International Law as Discipline and Profession

Article excerpt

Oh! Blessed rage for order, pale Ramon, The maker's rage to order words of the sea, Words of the fragrant portals, dimly-starred, And of ourselves and of our origins, In ghostlier demarcations, keener sounds. (1)

INTRODUCTION

International law has gone by sundry names and can be many things. On the one hand, it has been described as a "dense, intricate body of rules and practices"; (2) Thomas Franck, Hudson medalist in 2003, described it as "something of a cultural myth"; (3) Rosalyn Higgins, medalist in 1998, sees it as a continual process of becoming. (4) By contrast, H.L.A. Hart analyzed international law as a marginal form, possessing some but not all the characteristics of a developed legal system and then only imperfectly--as if seen through a glass darkly. (5) Even within the discipline or profession there are those who argue that international law should not properly be called law at all, notably in the United States by reference to what I would argue is a deracinated, ahistorical reading of the Constitution. (6) Over time international law has been treated as philosophy, as sociology, as a "science of the development of societies," (7) as a structure of argumentative moves and positions, (8) as concerned with the "conscience juridique," (9) as part of the colonialist project, as a "gentle civilizer of nations," (10) and as not so gentle at all. (11)

But there is another way into the question, a more functional way. Whether or not the underlying phenomenon exists, and exists as law and not just as simulacrum, there is at least a group--now rather large--of people for whom international law is their discipline or profession. One does not have to believe in the existence of God to credit the existence of the clergy, and if the existence of international law, or its status as law, is for some uncertain or doubtful, one cannot doubt the existence of international lawyers, people who are in the profession of doing something they identify as international law, are paid for it or even do it for free, in seemingly endless pro bono briefs. And just as one might look to the clergy for an "internal attitude" to religion, so international lawyers may be those who have, in the best Hartian manner, an internal attitude to their law. (12) Neither attitude warrants the existence of the object believed in, but there seems at least to be a human need being met or else, like the clergy of a vanished faith, they would not be there--and we would not be here. So I will try to identify what it is we do in the exercise of our discipline or profession. What is it that international lawyers actually do?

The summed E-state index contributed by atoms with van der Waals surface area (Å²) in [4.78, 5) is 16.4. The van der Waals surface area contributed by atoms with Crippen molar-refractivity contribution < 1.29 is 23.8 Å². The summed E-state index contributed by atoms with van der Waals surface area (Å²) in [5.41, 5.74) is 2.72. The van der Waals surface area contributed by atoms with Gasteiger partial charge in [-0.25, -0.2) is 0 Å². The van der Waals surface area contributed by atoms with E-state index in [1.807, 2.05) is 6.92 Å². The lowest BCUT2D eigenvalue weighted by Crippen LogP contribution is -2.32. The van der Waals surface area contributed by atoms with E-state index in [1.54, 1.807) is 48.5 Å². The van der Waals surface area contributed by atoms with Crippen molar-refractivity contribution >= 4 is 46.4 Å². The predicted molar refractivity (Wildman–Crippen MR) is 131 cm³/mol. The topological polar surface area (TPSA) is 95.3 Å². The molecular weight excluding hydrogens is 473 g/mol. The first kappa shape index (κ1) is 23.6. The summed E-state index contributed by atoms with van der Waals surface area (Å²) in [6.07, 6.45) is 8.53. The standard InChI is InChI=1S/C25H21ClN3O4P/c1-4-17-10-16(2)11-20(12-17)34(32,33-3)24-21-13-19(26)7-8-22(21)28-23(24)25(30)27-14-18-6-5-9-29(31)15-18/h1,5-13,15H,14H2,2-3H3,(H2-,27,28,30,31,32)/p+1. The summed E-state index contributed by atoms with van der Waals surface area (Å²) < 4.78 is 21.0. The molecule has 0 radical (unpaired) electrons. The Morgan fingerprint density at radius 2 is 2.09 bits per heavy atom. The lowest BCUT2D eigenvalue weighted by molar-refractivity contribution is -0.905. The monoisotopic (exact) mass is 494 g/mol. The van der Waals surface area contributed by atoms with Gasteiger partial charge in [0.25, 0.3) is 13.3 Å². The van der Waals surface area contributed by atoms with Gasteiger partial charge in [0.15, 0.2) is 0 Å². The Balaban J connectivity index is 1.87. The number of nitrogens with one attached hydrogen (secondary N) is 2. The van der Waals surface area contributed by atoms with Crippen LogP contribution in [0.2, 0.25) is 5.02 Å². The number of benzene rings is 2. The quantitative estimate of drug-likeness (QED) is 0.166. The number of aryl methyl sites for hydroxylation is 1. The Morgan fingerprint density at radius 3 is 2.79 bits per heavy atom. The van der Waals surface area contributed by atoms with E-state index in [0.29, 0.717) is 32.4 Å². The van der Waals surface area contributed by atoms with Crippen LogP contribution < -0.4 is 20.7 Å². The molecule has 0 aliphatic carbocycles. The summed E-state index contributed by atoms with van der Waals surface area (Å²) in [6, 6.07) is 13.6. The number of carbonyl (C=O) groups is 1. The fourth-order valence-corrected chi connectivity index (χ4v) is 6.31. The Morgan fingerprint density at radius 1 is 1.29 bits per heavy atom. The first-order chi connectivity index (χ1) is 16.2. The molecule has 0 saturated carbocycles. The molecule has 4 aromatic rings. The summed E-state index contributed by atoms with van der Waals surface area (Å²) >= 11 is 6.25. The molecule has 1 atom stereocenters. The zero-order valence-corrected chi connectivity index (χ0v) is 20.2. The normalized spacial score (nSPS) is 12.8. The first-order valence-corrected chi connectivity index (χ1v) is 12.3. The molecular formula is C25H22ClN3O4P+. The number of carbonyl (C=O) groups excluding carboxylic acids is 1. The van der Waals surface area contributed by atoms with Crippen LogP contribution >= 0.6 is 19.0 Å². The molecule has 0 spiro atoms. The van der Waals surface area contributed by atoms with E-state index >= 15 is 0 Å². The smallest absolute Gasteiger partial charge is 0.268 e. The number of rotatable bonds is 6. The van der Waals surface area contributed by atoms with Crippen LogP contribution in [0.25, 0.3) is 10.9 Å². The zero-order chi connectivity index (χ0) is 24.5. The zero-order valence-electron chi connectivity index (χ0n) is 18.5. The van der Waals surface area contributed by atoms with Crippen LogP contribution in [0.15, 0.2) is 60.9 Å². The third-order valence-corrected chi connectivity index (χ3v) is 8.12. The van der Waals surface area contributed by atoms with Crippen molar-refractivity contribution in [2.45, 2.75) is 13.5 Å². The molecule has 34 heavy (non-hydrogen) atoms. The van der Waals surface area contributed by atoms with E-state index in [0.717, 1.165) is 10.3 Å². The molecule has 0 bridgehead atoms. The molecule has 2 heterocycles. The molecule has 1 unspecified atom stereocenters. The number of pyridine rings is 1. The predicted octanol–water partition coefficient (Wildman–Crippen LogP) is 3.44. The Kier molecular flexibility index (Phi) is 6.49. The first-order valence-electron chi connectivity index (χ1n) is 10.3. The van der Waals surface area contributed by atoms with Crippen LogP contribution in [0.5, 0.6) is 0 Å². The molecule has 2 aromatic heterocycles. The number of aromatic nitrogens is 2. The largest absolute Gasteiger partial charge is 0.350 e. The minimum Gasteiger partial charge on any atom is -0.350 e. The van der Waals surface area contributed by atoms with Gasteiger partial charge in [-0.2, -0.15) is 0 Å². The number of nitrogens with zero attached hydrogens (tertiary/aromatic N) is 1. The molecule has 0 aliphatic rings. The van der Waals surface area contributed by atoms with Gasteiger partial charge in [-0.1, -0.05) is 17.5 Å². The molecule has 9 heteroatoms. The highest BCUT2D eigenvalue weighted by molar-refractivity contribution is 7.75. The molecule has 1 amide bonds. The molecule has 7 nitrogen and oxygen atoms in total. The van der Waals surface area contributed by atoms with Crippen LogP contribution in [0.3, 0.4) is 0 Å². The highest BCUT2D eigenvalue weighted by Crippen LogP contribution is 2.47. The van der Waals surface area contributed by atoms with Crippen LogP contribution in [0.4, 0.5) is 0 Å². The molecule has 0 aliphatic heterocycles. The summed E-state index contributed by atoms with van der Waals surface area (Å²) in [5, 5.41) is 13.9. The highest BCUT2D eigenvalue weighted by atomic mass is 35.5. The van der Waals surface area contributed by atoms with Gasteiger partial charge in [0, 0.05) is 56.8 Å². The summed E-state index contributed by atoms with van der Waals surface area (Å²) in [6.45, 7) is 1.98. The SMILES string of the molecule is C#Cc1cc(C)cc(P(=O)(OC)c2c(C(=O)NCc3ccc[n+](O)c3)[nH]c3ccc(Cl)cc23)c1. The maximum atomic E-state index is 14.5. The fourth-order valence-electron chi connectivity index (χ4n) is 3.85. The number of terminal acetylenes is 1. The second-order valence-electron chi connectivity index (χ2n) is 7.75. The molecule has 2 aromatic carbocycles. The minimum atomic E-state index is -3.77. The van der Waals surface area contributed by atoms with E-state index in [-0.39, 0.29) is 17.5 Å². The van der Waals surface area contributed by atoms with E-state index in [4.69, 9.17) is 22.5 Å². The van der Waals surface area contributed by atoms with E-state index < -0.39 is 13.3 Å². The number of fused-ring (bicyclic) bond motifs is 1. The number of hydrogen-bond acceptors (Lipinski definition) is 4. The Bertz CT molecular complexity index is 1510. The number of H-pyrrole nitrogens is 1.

In The Idea of Order at Key West, Wallace Stevens writes of the "blessed rage for order"; in that case "the maker's rage to order words of the sea." International lawyers are driven by a blessed rage for order--in our case a rage to impose and maintain order through words, in a world that much needs order, whether at sea or on land or in the air or in space--or indeed in cyberspace. In Alain Pellet's view, the thirst for law has never been more insatiable than it is now: international law is "as necessary to the state as air to human beings or water to fish." (13)

We can see that thirst for standards, for example, in the way in which the ILC Articles on State Responsibility have been applied by international courts and tribunals since their adoption by the Commission in 2001. In 11 years the Articles have been so cited more than 150 times, almost always with approval. This practice extends to the International Court--in the Wall Advisory Opinion Articles 25 and 33 were cited (and Article 41 was quoted without acknowledgement); (14) in Bosnian Genocide Article 14(3) was cited; in Pulp Mills Articles 34-37 were cited; in Germany v. Italy Articles 13 and 30(a) were cited--and Article 41 was expressly referenced too. Indeed, Article 48 was given a guernsey (if I may use an Australianism) in the 2011 advisory opinion of the Law of the Sea Tribunal! …